January 17, 2021

ECB braced for up to £182m worth of cuts

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Last Updated: 06/08/20 10:58am

ECB chief executive Tom Harrison had warned of losses as early as May this year ECB chief executive Tom Harrison had warned of losses as early as May this year

ECB chief executive Tom Harrison had warned of losses as early as May this year

The England and Wales Cricket Board (ECB) is set to make sizeable cuts across all areas of cricket to cover losses of up to £182m caused by the coronavirus pandemic.

The governing body met with the 18 counties on Wednesday to discuss a way forward and establish their next steps as they look to mitigate losses caused primarily by playing games behind closed doors.

It follows a stark warning from ECB chief executive Tom Harrison who told a government committee in May that cricket has been presented with its “most significant financial challenge”.

England's summer cricket schedule has been played behind closed doors England's summer cricket schedule has been played behind closed doors

England’s summer cricket schedule has been played behind closed doors

It is understood that cuts will impact all areas of the game and will involve some degree of job losses at the ECB, while England central contracts will face review.

Current losses due to pandemic stand at £106 million but they could rise further to £182m if Australia fail to tour later this summer.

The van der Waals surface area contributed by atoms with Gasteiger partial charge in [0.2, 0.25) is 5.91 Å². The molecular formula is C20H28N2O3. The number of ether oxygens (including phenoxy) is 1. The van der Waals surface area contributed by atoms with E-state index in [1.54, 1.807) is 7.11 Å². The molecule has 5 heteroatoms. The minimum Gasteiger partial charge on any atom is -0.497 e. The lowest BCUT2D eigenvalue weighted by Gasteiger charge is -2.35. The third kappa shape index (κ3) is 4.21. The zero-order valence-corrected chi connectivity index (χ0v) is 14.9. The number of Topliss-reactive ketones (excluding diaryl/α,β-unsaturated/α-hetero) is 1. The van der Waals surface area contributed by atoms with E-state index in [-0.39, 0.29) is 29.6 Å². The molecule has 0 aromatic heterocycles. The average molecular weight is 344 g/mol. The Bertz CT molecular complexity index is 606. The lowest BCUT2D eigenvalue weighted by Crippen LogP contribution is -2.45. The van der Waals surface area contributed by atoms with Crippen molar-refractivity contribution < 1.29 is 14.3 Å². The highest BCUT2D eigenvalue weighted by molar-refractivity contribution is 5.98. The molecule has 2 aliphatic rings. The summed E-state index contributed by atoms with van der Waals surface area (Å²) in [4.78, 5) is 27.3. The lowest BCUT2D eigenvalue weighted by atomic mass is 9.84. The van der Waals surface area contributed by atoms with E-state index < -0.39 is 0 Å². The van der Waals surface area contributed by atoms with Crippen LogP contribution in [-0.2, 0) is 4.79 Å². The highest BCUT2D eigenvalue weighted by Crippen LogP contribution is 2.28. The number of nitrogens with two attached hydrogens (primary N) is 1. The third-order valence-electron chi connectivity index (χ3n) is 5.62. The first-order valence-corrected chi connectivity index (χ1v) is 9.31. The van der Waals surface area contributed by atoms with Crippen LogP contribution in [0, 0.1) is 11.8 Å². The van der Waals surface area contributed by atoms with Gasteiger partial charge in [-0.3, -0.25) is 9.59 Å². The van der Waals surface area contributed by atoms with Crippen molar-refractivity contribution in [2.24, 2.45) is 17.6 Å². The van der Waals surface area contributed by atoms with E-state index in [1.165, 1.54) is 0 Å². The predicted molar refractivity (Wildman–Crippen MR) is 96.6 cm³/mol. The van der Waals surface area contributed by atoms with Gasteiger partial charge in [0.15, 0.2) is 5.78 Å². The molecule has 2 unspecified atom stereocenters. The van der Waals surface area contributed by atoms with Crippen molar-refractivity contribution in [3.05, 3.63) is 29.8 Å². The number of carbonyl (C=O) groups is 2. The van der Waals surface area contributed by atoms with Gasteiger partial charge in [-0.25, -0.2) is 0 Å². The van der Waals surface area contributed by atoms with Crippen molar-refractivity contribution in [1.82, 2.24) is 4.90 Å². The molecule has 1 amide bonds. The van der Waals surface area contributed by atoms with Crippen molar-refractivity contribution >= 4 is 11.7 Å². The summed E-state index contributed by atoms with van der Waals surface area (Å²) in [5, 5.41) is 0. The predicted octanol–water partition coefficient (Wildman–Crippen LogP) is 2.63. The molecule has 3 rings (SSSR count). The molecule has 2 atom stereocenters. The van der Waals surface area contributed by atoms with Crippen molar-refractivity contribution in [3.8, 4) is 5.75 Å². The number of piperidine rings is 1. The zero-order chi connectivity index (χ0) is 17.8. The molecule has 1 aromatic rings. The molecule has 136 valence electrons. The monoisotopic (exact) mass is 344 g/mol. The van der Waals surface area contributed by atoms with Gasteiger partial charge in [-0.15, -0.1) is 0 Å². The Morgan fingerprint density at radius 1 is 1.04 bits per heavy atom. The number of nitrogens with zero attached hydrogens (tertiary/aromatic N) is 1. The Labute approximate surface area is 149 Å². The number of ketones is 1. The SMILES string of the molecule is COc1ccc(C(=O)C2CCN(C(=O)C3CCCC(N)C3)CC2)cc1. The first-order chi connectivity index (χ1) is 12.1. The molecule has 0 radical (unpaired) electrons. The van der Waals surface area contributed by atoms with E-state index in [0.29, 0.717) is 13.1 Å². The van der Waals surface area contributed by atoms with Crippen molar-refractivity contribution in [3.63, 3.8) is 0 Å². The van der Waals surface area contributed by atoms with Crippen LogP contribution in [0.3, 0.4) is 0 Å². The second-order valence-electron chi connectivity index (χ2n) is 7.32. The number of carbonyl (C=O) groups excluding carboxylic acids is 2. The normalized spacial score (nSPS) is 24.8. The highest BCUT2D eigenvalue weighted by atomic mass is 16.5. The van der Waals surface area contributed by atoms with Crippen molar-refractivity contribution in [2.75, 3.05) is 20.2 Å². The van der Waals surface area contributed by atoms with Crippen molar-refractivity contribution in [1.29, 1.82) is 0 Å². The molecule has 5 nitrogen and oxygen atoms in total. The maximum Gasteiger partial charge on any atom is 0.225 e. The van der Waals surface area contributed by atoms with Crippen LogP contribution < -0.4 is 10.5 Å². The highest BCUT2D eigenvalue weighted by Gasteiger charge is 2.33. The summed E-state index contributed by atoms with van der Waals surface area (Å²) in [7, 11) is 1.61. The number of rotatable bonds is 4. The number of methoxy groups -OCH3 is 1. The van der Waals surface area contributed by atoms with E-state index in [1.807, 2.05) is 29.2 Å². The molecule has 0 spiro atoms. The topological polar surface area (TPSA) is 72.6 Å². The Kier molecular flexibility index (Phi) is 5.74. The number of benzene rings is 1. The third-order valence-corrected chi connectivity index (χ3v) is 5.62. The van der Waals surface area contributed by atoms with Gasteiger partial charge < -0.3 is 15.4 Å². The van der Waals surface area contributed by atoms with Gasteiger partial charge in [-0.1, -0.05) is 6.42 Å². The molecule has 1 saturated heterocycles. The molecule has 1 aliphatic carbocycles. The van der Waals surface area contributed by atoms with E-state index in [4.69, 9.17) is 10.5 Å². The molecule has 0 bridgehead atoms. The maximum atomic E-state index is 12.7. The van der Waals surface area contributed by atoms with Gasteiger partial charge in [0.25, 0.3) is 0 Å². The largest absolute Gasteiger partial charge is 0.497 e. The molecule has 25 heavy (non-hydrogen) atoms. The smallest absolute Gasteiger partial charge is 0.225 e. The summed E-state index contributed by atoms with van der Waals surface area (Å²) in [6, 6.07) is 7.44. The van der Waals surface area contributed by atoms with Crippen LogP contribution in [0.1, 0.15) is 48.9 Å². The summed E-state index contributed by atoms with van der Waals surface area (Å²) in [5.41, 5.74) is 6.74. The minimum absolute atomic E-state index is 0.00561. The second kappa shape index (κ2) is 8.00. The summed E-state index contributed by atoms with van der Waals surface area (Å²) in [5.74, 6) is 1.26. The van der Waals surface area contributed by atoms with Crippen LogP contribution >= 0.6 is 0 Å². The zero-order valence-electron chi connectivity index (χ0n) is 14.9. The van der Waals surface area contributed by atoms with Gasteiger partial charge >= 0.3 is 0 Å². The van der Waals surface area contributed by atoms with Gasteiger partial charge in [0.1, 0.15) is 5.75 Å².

The Australians could still play in a six-game limited overs series once England’s current three Test, three Twenty20 schedule against Pakistan concludes in September, but there has been no official confirmation if they will.

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Harrison explains why it is important for the growth of cricket that The Hundred launches in 2021

Harrison explains why it is important for the growth of cricket that The Hundred launches in 2021

While England’s Test series against the West Indies went ahead, the loss of revenue without fans attending matches, combined with the likes of the inaugural The Hundred competition being moved to 2021, have adversely affected the body’s finances.

It also remains unclear when spectators will be allowed back into sporting venues, with July’s spectator trial – which included crickethastily abandoned after a spike in coronavirus cases.

The ECB will continue to discuss further cost savings with each of the county sides as it attempts to manage the current crisis.